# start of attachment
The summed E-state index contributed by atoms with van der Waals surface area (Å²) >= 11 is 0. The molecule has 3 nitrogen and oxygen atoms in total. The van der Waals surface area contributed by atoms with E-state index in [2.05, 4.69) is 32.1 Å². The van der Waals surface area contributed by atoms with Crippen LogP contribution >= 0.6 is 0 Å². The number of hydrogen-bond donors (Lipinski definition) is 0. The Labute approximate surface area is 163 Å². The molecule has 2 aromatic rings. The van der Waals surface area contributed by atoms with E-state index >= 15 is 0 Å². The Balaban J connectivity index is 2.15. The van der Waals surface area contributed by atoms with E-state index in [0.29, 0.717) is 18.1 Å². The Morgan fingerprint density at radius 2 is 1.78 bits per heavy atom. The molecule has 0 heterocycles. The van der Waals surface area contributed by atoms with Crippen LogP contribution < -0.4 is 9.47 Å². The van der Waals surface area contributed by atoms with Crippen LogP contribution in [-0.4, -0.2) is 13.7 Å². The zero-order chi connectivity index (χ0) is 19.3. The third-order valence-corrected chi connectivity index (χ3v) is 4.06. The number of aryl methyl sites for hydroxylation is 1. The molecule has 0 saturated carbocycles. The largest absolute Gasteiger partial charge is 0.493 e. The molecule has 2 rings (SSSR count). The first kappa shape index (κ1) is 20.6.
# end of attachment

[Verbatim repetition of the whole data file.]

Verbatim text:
The summed E-state index contributed by atoms with van der Waals surface area (Å²) >= 11 is 0. The molecule has 3 nitrogen and oxygen atoms in total. The van der Waals surface area contributed by atoms with E-state index in [2.05, 4.69) is 32.1 Å². The van der Waals surface area contributed by atoms with Crippen LogP contribution >= 0.6 is 0 Å². The number of hydrogen-bond donors (Lipinski definition) is 0. The Labute approximate surface area is 163 Å². The molecule has 2 aromatic rings. The van der Waals surface area contributed by atoms with E-state index >= 15 is 0 Å². The Balaban J connectivity index is 2.15. The van der Waals surface area contributed by atoms with E-state index in [0.29, 0.717) is 18.1 Å². The Morgan fingerprint density at radius 2 is 1.78 bits per heavy atom. The molecule has 0 heterocycles. The van der Waals surface area contributed by atoms with Crippen LogP contribution < -0.4 is 9.47 Å². The van der Waals surface area contributed by atoms with Crippen LogP contribution in [-0.4, -0.2) is 13.7 Å². The zero-order chi connectivity index (χ0) is 19.3. The third-order valence-corrected chi connectivity index (χ3v) is 4.06. The number of aryl methyl sites for hydroxylation is 1. The molecule has 0 saturated carbocycles. The largest absolute Gasteiger partial charge is 0.493 e. The molecule has 2 rings (SSSR count). The first kappa shape index (κ1) is 20.6.